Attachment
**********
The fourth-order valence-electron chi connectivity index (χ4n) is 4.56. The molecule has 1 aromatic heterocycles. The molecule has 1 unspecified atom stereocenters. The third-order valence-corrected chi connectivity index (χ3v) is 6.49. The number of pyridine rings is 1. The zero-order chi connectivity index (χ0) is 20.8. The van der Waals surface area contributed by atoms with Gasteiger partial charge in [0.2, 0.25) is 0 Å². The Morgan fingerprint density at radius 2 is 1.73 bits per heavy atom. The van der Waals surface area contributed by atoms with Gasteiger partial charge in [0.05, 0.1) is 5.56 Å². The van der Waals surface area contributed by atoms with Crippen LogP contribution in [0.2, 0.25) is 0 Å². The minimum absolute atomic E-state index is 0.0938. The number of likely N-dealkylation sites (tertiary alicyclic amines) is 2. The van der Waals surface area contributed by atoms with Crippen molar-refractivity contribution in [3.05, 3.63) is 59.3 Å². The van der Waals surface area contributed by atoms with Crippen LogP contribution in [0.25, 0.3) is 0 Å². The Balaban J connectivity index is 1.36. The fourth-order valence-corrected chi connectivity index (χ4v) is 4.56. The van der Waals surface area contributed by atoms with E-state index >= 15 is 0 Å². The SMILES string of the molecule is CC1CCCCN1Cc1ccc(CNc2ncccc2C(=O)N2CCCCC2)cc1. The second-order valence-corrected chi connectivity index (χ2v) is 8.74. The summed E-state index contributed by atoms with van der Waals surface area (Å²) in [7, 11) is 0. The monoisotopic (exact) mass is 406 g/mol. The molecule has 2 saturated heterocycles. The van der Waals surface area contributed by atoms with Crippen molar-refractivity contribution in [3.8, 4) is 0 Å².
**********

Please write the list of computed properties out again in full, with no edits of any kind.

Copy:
The fourth-order valence-electron chi connectivity index (χ4n) is 4.56. The molecule has 1 aromatic heterocycles. The molecule has 1 unspecified atom stereocenters. The third-order valence-corrected chi connectivity index (χ3v) is 6.49. The number of pyridine rings is 1. The zero-order chi connectivity index (χ0) is 20.8. The van der Waals surface area contributed by atoms with Gasteiger partial charge in [0.2, 0.25) is 0 Å². The Morgan fingerprint density at radius 2 is 1.73 bits per heavy atom. The van der Waals surface area contributed by atoms with Gasteiger partial charge in [0.05, 0.1) is 5.56 Å². The van der Waals surface area contributed by atoms with Crippen LogP contribution in [0.2, 0.25) is 0 Å². The minimum absolute atomic E-state index is 0.0938. The number of likely N-dealkylation sites (tertiary alicyclic amines) is 2. The van der Waals surface area contributed by atoms with Crippen molar-refractivity contribution in [3.05, 3.63) is 59.3 Å². The van der Waals surface area contributed by atoms with Crippen LogP contribution in [0.25, 0.3) is 0 Å². The Balaban J connectivity index is 1.36. The fourth-order valence-corrected chi connectivity index (χ4v) is 4.56. The van der Waals surface area contributed by atoms with E-state index >= 15 is 0 Å². The SMILES string of the molecule is CC1CCCCN1Cc1ccc(CNc2ncccc2C(=O)N2CCCCC2)cc1. The second-order valence-corrected chi connectivity index (χ2v) is 8.74. The summed E-state index contributed by atoms with van der Waals surface area (Å²) in [7, 11) is 0. The monoisotopic (exact) mass is 406 g/mol. The molecule has 2 saturated heterocycles. The van der Waals surface area contributed by atoms with Crippen molar-refractivity contribution in [3.8, 4) is 0 Å².